A kinetic HVT response to FTFs is especially critical because of time-sensitivity.  As the UN pointed out earlier this year, the current aggregation of FTFs in the Syrian-Iranian battlespace may not last forever, since an unintended consequence of defeating ISIS could be to scatter graduates of the jihadi “finishing school” throughout the world.  The concern over atomization of FTFs has been overtaken by events, however, with ISIS cells already spreading like cancer to Egypt, Libya, Tunisia, Morocco, Yemen, Saudi Arabia and Afghanistan.         

Sowing Discord.  FTFs are creating major discord in enemy camps and cities.  Anti-ISIS organizations in Syria and Iraq report that preferential treatment of FTFs is a major cause of infighting among ISIS extremists, as power, salaries, housing, cash, sex slaves and other spoils of war are divvied up.  Some point to defector complaints that FTF privileges are un-Islamic, while others point to the resentment of locals in Raqqa and Mosul where FTFs frequent Internet cafes or live at five-star hotels.  This happy if unintended phenomenon has all of the benefits of the traditional Chinese stratagem of creatting discord within the enemy camp.  A strategic communications campaign designed to aggravate local resentment against FTFs could both increase blue on green attacks, and undercut recruiter messaging about ‘five-star jihad’.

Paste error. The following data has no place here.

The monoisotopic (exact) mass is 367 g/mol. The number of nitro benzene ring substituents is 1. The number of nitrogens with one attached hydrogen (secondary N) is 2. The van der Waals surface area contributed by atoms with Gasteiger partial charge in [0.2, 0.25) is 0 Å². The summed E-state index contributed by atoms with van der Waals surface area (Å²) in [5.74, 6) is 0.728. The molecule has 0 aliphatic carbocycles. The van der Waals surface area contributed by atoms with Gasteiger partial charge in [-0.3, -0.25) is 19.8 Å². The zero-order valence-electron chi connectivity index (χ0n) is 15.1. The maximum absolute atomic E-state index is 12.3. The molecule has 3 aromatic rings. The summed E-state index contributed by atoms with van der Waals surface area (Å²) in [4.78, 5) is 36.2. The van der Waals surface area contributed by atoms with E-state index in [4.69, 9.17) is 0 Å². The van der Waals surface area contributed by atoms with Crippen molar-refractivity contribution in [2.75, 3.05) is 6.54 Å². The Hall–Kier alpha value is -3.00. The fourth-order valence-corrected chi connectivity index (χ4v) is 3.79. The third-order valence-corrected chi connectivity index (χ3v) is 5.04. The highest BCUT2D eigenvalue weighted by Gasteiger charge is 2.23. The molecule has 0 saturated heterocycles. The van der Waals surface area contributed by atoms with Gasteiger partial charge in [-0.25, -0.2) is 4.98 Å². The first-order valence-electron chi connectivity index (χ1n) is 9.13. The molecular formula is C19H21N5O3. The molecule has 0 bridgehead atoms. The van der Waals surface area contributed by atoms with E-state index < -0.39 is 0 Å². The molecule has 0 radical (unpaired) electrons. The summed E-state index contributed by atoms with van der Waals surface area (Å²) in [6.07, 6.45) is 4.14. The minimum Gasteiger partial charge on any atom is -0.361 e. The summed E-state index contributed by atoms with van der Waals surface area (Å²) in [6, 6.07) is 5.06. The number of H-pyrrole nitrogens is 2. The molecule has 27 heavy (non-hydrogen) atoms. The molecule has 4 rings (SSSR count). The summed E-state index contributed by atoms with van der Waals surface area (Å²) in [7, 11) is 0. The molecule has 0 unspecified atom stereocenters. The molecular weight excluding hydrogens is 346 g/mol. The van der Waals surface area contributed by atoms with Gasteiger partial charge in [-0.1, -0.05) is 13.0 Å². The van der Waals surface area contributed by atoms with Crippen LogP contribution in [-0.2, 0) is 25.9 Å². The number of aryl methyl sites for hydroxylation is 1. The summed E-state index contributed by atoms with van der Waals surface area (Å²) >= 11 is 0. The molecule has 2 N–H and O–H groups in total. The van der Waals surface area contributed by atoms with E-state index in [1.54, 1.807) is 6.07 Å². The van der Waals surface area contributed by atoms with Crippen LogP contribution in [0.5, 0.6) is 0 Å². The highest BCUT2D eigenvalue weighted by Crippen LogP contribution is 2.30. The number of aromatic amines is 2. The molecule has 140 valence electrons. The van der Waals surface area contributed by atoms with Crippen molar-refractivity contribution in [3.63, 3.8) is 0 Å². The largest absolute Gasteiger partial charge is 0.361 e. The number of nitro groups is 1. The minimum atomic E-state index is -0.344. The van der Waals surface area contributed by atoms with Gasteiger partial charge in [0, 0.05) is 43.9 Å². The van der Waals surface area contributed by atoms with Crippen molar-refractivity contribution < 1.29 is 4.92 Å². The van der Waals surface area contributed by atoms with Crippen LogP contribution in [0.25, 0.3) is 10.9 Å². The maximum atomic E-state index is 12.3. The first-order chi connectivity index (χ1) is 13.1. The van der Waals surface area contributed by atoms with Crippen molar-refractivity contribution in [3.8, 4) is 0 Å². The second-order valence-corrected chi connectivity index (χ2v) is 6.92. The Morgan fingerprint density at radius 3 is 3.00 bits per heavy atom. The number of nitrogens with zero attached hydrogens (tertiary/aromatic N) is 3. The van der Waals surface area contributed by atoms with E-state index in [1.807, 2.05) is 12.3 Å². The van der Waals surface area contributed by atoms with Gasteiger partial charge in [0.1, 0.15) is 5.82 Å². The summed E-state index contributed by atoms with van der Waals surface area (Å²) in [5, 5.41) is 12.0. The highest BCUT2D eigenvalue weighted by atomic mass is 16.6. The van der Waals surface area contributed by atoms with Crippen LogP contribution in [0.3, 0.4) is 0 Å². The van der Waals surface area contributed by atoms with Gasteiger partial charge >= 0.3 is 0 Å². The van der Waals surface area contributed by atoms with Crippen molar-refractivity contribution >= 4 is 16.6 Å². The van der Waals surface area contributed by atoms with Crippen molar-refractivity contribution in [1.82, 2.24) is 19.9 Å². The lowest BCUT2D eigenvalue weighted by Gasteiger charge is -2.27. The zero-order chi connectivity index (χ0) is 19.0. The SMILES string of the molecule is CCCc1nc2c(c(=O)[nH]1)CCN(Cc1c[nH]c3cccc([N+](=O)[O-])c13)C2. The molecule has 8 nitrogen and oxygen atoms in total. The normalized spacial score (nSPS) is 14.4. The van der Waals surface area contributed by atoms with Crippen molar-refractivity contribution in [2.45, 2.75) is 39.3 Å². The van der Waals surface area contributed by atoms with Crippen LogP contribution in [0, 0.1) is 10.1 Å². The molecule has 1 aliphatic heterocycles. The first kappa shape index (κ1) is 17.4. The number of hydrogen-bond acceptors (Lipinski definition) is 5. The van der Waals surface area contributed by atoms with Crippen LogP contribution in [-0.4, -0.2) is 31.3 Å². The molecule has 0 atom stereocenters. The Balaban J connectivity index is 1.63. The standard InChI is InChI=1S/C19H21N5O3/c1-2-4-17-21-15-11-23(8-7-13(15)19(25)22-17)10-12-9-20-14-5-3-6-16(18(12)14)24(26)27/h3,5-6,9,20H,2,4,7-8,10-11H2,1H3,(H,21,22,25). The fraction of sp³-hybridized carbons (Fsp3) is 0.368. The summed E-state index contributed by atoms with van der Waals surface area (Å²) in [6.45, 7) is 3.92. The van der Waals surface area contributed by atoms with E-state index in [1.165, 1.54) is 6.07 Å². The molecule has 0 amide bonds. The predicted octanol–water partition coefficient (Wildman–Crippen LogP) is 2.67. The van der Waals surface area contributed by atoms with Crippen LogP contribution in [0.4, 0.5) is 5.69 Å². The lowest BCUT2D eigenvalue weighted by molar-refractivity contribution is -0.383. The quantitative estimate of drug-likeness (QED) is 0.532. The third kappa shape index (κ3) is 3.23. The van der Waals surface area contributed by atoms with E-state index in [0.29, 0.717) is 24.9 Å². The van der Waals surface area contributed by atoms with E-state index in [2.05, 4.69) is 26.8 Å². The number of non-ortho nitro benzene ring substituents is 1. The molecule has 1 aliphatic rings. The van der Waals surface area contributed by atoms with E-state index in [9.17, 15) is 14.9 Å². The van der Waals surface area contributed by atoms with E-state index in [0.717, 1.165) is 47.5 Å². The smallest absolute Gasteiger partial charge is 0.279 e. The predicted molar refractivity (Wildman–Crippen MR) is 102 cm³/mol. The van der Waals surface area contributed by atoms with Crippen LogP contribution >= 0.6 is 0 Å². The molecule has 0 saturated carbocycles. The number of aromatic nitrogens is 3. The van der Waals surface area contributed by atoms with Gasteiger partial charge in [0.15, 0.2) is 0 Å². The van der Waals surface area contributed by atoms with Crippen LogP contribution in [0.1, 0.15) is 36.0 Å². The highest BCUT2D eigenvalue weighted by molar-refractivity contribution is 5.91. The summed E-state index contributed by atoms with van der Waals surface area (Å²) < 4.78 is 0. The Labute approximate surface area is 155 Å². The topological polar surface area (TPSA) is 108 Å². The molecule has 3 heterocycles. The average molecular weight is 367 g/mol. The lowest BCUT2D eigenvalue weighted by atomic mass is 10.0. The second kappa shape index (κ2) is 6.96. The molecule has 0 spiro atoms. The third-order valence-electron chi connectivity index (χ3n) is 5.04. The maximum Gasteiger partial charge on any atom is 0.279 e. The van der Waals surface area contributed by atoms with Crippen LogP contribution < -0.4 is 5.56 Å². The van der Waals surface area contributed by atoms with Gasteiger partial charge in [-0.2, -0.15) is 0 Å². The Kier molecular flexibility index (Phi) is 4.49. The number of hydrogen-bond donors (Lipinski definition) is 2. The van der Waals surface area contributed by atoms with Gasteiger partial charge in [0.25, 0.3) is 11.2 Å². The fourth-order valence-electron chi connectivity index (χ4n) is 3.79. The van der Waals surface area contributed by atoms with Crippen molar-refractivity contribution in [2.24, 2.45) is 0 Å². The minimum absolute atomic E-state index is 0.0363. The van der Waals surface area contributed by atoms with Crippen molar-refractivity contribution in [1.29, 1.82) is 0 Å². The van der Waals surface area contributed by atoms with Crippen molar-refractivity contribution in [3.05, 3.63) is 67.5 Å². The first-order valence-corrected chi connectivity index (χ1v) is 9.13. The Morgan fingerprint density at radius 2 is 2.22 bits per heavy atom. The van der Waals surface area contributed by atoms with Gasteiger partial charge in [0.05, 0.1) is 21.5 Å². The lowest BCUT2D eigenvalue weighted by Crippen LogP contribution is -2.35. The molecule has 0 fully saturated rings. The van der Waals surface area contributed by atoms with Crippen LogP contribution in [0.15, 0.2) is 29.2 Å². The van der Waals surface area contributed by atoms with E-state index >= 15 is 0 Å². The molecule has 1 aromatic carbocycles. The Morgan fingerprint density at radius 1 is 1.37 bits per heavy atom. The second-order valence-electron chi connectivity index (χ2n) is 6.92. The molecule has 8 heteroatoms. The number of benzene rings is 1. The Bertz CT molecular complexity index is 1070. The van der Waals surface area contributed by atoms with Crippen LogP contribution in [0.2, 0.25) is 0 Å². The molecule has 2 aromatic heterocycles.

‘No Return’ Policy.  A ‘no return’ policy—deporting and/or stripping returnees of citizenship—already exists to a limited degree in the US, Britain and the Netherlands.  The policy has two major advantages: it rids the source country of future terrorist threats from would-be returnees, and it can dampen recruitment.

First, the international emphasis on preventing FTF recruitment ignores the fact that recruitment rids source states of their most virulent Muslim fanatics.  Every potential FTF dissuaded from joining up is more likely than the general population to conduct acts of terrorism at home, or to spread radical Islamic dogma, radicalize or recruit others, generate social media content, raise funds, or provide training, logistical or courier support to the jihad.  This risk will only grow as prevention increases.  US Assistant Attorney General John Carlin recently noted in this respect that as the number of dissuaded recruits grows, ISIS “…will issue direction for them to attempt attacks…at home”.